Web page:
Times Staff Writer

Kodi SMIT-MCPHEE is just 11 years old, but in the new drama “Romulus, My Father,” opening in limited release Friday, he brings a pathos far beyond his own experience to the role of a young Raimond Gaita, the real-life Australian philosopher on whose 1998 memoir the film is based.

Smit-McPhee plays the sensitive son of struggling immigrant parents in 1960s rural Australia. He spends much of his time orbiting his hard-working ironsmith father (Eric Bana) and rarely sees his pathologically adulterous mother Christina (Franka Potente). When his parents do sporadically reunite, Raimond’s already solitary existence becomes drenched in despair and longing. Indeed, much of this story’s heartbreak is communicated in Smit-McPhee’s delicate blue-green eyes.

It’s a remarkable accomplishment for someone so young, but native Australian Smit-McPhee already is well-schooled in acting, coming as he does from a family of performers. His father, Andy McPhee, has been a working actor for 22 years, and his 16-year-old sister, Sianoa, has had a recurring role on an Australian soap opera for three years. “It’s just something that happens around the house all the time,” Andy McPhee said. “To him, it’s normal.”

Director Richard Roxburgh said that Smit-McPhee was about the 50th boy to audition for the role, but that he stood out because he’d come so prepared. “He talked about how he’d researched the book online and started to talk about the details of the story in a very observant, empathetic and adult way,” Roxburgh said. “We were just gobsmacked by him. Above and beyond this, he has got this really wonderful open, angelic face and very expressive beautiful eyes.”


His innate talent has helped Smit-McPhee land a spot on the A-list of child actors.

Last year, his performance in “Romulus” earned him a best actor nomination and the best young actor’s award from the Australian Film Institute -- not bad for his first major film role -- and he will next appear opposite Viggo Mortensen in “The Road,” John Hillcoat’s adaptation of Cormac McCarthy’s post-apocalyptic novel.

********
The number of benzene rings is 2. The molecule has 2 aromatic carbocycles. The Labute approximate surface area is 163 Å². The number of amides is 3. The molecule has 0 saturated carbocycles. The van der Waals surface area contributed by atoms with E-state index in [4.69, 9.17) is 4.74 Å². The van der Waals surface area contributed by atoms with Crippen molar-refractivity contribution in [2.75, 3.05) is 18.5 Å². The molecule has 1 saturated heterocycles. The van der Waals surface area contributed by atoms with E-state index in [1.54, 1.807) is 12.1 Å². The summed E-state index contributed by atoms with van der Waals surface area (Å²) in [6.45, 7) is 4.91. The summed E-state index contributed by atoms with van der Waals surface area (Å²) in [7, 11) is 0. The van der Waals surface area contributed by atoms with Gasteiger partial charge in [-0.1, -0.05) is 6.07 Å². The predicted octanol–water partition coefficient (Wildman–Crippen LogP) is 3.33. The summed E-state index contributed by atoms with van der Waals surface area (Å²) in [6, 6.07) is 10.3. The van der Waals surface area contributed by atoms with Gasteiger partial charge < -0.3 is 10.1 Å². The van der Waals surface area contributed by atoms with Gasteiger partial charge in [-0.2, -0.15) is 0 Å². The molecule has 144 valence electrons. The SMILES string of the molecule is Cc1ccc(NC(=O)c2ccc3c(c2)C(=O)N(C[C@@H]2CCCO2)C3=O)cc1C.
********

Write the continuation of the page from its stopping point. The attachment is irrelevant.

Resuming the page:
Speaking from a hotel room in Pittsburgh, where he’s shooting “The Road,” Smit-McPhee said he had worked to get in the mind-set of his character in “Romulus,” to understand “how hard it was for him to live that life -- and he didn’t breakdown.”

The toughest scene, he said, was depicting Raimond’s panic when he discovers his mother has overdosed on sleeping pills. But it wasn’t the emotional aspect that was most trying, said Smit-McPhee. It was the physical logistics of it.

“I had to breathe a lot, very fast,” he said. “It made me kind of dizzy.”

Working with Bana, he said, was “pretty fun. He’s down to earth.”

During his preparation for the role, he and his father visited the town in which the true story is based and got to meet the inspiration for his character -- Raimond Gaita himself.

“I’m good friends with him,” Smit-McPhee said .


Even after one of Smit-McPhee’s most wrenching scenes -- where his character is being beaten by his father -- Roxburgh said that off-screen Smit-McPhee would dissolve into laughter. To him, it was a playful game of pretend.

“He’s a little kid just loving the madness of it,” said Roxburgh.

Smit-McPhee “was called upon to do an enormous amount beyond what most adults are called to do.”





Where you’ve seen him


After appearing in a few TV movies, Kodi Smit-McPhee, 11, got his first big break at age 9 with a costarring role in two episodes of the 2006 TNT miniseries “Nightmares and Dreamscapes: From the Stories of Stephen King.” He leads the cast of the wrenching drama “Romulus, My Father,” holding his own opposite Franka Potente and Eric Bana. Next, Smit-McPhee plays the son of Viggo Mortensen’s character in the upcoming post-apocalyptic drama “The Road,” based on Cormac McCarthy’s Pulitzer Prize-winning novel, and he also is set to appear as the younger incarnation of the comic book anti-hero in Fox’s “X-Men Origins: Wolverine.”